YES! It Really is About the Journey!


My relay mates - Andy Hart and Tony Peacock

My relay mates – Andy Hart and Tony Peacock

Gather a group of triathletes and runners together and very quickly the conversation will turn to racing. Races you’ve done, races on the horizon.

Have you ever noticed that hardly, if ever, does that talk center around races you’ve done great at. Usually these conversations revolve around shared struggles, whether at the same event or another. Or the same event under various conditions in different years.

I mean let’s face it, you just aren’t going to PR every time out. And as you continue to advance in age groups, well, hitting your late 40s and closing in on 50 doesn’t at all mean you shouldn’t be out there, but it does mean those blazing fast splits of your 30s and early 40s are harder and harder to come by. And OK folks let’s be real about something else. The vast majority of us are not Olympians! Wins and podium finishes might be rare and may never happen at all, so some might ask, “Why bother?”

That’s the easiest answer of all. Because it’s fun and about the journey!

Of course I have fond memories of my best events, my big PRs. But the details of those races aren’t as vivid. It’s the struggles, the big challenges that I still feel. It’s the final climb at Mountains of Misery, the experience of Savageman, the heat at Rocket’s Landing and all the folks I met along the way. And when I recall the tough ones it is always with a smile, a sense of accomplishment and pride. Overcoming the tough stuff, finding your way through it is ultimately what shapes us as athletes and more importantly, people.

I can give you a lengthy list of why I knew going in that my portion of our relay at Giant Acorn wasn’t going to be stellar…the past two weeks have been crazy busy, which sends my Chronic Fatigue Syndrome/Lyme Disease into overdrive, my training focus had been on others instead of myself, I spent the race weekend itself, planning, cooking, taking care of everyone else.

Five or so years ago I could have pulled a speedy 10K out of my hat. And mentally I expected to be able to do the same on Sunday. So while my head was fully in the game, my body quickly reminded me it wasn’t quite ready for the race my head was running. So I smiled at the dogs along the way, talked to the beagle who wagged his tail at me on the first lap, and was sleeping soundly on my second lap. I breathlessly thanked volunteers, cheered for my peeps when I saw them. Said to myself that I wished this was just a 5K, something I have never in my life wished for! Laughed because this trail-runner-at-heart shifted into a different gear for the brief period on the course that we were in the woods, it’s a reflex action! Then at the finish I passed a couple of guys with just yards to go and encouraged them to come with me. One of them did and he pushed me hard to the finish. We high-fived, laughed and hugged at the finish like long-time pals, because in that moment we were athletes sharing a triumph.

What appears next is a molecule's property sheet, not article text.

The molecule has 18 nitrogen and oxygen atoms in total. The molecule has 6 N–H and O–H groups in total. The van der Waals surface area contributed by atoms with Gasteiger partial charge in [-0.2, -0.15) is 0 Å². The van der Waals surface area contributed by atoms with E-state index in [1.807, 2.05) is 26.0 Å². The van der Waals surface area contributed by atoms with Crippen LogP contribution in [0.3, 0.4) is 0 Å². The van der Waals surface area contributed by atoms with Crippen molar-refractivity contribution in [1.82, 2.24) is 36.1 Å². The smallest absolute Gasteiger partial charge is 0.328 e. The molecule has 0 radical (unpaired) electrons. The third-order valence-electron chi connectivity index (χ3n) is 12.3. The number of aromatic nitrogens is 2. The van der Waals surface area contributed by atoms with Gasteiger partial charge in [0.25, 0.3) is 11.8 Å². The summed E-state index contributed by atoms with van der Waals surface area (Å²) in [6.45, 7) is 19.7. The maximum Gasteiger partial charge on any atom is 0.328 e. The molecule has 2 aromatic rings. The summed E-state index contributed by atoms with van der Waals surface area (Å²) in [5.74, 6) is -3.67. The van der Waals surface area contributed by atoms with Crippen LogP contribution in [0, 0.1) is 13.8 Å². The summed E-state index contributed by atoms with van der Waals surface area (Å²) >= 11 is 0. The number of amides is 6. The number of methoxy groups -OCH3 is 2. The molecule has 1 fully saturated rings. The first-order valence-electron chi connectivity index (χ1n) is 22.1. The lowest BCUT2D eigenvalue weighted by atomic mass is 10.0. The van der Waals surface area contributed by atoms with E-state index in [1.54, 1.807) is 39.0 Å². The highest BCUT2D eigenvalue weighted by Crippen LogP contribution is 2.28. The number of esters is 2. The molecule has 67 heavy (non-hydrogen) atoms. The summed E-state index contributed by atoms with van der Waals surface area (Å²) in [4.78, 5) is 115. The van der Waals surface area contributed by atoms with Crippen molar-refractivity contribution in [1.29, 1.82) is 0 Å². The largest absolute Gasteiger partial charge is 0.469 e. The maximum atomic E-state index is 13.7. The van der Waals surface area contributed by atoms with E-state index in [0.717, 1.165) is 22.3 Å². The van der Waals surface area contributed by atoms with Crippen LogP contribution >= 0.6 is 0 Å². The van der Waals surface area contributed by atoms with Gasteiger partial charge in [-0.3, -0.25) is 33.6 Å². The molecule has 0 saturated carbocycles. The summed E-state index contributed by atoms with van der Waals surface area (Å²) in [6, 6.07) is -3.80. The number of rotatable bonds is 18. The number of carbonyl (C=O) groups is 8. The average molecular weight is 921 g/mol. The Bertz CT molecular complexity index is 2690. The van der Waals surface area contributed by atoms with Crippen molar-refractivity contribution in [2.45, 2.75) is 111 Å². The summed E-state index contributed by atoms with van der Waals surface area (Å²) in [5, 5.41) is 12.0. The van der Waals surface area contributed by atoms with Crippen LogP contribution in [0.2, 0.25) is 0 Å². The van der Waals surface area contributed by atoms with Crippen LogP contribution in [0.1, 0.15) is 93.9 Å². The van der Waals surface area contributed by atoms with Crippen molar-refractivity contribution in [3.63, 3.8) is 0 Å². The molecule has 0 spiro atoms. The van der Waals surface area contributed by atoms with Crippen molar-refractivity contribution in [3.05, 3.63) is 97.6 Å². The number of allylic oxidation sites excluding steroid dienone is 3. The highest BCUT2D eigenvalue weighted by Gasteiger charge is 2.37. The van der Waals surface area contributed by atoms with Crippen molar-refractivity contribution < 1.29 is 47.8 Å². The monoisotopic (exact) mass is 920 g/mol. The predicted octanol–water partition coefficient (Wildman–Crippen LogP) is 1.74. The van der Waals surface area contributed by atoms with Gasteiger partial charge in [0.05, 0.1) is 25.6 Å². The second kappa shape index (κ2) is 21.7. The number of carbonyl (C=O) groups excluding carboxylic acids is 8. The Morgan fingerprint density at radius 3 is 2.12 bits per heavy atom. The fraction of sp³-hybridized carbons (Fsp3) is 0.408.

Those are the moments I will remember from Sunday. Not that it was the slowest 10K I have run in my entire career! I joke about that because I am OK with it. I gave the best effort I had on Sunday and I had fun along the way. So when you have a less than stellar day, especially if you expected a better outing, I want you to ask yourself two very important questions…

Did you give it everything you had on that particular day?

Did you smile, have fun, make some new friends, create memories along the way?

Answer yes to both of those questions at EVERY race and you have won the most important battle!

Perspective…valuable thoughts from a client

I actually had a different blog ready for this morning when I came across this one from one of my clients and I couldn’t resist sharing.

I met Heidi before she did Augusta 70.3 last year, and a few months later she asked me to coach her for not only her return to Augusta, but also for Raleigh 70.3. As is the norm the road to these races is often paved with unexpected aches and pains, injuries and illnesses that we contract, kids contract and give back to us, work travels, family events, in other words LIFE!

While I , of course, think triathlon and running and any activity that makes you happy should be part of your lifestyle, it should not become your life. It needs to be woven seamlessly into the fabric of your days, weeks, years, otherwise it becomes a burden, an obligation, a job that no longer holds any joy and thus really the best benefits from such a lifestyle are then lost!

Here is Heidi’s blog from today about just that, keeping it all in perspective…and thanks for letting me share!


Photo Mar 23, 11 34 22 AMYesterday I was scrolling through Training Peaks, the app my coach uses to schedule my workouts, and I saw that next to the Cherry Blossom Ten Mile race for next Sunday was a note that Ironman 70.3 Raleigh was eight weeks away. And my coach, who already knows me so well, also left a comment that the note was intended to excite me and not freak me out.

My impulse was to freak out, and though I almost choked on my coffee, I wasn’t settling in that that anxious place. I’ve been anxious plenty of times about Raleigh. I’ve questioned whether it was a race I wanted to train for or if I really wanted to race it at all. I’ve allowed insecurities to creep in and mangle my confidence to shreds leaving me to gather up the pieces and, with the support of friends, move forward.

But suddenly, I’m realizing it doesn’t feel quite so huge and looming as training for Augusta did last year, and a friend reminded me that my mental space was occupied for that September race in January of last year. For nine months nothing else mattered but September 29, 2013. My world, my thoughts, my time revolved around that ultimate goal and all of the hours and days required to get there.

And maybe that’s what you need to do to get through something so colossal the first time, but looking back, I’m still not sure all of what I was trying to prove (or to whom). It almost felt like a race getting to the race, and I know I was trying to prove to myself that I had it in me to do something big. I know that confidence (or lack of it) was the driving force. And I don’t regret that part. I don’t regret the changes it brought, and the sense of accomplishment I have.